Although historically known as the nation where the coffee plant originated, Ethiopia experiences a lot of issues and high levels of poverty. This is due to regional conflict and excessive dependence on the exportation of agricultural products.
One of the biggest exporters of coffee, Ethiopia's coffee business supports the livelihood of millions of households, coming down to about 30% of annual exports. Yet, it would shock you to learn that the average Ethiopian coffee farmer owns about $900 per year while the women who work in the coffee warehouses can make just about $20 per month.
Some efforts being made to tackle the issues farmers face and increase their income:
To encourage small-scale farmers, improve their productivity, as well as increase household incomes, an organization named Technoserve has come up with a project called "East Africa coffee initiative".
This organization promotes all the benefits of introducing and improving agronomical programs that are vital for coffee farming and reducing poverty in Ethiopia. Technoserve also has a massive role in increasing and enhancing the daily wages of coffee farmers. For example, one of its initiatives has been to provide farmers with skills and knowledge when it comes to price risk management, logistics, and even information on international coffee buyers, thus providing farmers with much-needed education on the coffee business.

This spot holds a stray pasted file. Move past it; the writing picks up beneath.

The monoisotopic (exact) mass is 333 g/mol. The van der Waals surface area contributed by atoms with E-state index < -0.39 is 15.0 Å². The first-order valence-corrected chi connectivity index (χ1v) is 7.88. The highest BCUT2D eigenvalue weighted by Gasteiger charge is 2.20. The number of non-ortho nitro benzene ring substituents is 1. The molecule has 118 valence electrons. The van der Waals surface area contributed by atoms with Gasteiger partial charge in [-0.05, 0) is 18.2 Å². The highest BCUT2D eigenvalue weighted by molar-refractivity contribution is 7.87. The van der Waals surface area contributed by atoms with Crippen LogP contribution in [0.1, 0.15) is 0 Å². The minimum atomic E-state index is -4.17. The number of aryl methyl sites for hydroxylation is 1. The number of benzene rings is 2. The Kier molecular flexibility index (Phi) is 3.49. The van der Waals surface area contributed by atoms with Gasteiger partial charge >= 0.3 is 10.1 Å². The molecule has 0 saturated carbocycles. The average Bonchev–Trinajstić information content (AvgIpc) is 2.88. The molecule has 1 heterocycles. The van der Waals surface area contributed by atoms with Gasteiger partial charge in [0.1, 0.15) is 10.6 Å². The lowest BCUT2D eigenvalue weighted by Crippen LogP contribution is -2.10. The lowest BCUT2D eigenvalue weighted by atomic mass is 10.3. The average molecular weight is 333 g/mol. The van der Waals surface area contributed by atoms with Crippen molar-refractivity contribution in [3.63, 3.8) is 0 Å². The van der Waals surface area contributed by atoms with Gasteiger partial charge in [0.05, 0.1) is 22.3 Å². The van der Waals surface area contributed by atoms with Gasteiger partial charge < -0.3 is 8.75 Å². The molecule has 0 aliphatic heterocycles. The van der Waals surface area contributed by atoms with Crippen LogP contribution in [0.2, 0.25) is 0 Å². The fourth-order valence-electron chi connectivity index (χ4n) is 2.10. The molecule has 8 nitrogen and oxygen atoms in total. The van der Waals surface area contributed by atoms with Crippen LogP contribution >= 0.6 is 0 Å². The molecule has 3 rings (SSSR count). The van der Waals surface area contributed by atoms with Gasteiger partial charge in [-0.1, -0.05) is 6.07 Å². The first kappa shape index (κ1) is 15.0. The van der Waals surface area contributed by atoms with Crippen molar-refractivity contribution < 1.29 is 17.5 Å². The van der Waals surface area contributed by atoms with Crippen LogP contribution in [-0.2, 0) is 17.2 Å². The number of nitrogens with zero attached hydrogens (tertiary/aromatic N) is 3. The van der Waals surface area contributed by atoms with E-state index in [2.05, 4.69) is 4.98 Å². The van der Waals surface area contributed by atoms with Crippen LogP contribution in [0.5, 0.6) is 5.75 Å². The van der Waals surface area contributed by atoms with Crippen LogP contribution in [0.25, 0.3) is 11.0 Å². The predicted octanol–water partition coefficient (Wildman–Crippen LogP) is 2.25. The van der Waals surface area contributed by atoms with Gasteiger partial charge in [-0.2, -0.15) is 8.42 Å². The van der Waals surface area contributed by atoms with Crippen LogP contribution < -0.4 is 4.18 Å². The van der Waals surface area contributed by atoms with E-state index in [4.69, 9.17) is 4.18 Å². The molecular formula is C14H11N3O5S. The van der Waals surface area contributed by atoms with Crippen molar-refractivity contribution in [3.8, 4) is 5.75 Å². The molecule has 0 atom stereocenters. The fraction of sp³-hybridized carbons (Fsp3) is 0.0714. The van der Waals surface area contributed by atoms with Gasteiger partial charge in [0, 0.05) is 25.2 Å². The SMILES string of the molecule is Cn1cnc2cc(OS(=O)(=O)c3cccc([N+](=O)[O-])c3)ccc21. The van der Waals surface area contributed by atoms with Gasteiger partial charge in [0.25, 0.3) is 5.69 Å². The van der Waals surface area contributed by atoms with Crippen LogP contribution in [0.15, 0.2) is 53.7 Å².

Another initiative has been towards improving the coffee production process native to Ethiopia. It consists of sorting cherries by immersing them in water as ripened cherries sink and unripe ones float, enabling one to easily skim them off the top; this process is called the "wet process". Then comes the wet mill conductor, which takes away the outer skin and enables fermentation of sugars, thus changing the flavor of the bean fall in a span of one to two days.
Controlling this process has enabled farmers to improve the quality of their beans in this produce high-quality washed coffee beans, which is what Ethiopia coffee is renowned for. There's also been an increase in the number of wet mills for farmers to increase their seasonal income.
Hopefully, in the near future, we might witness an increase in such initiatives and a well-deserved rise in farmers' incomes.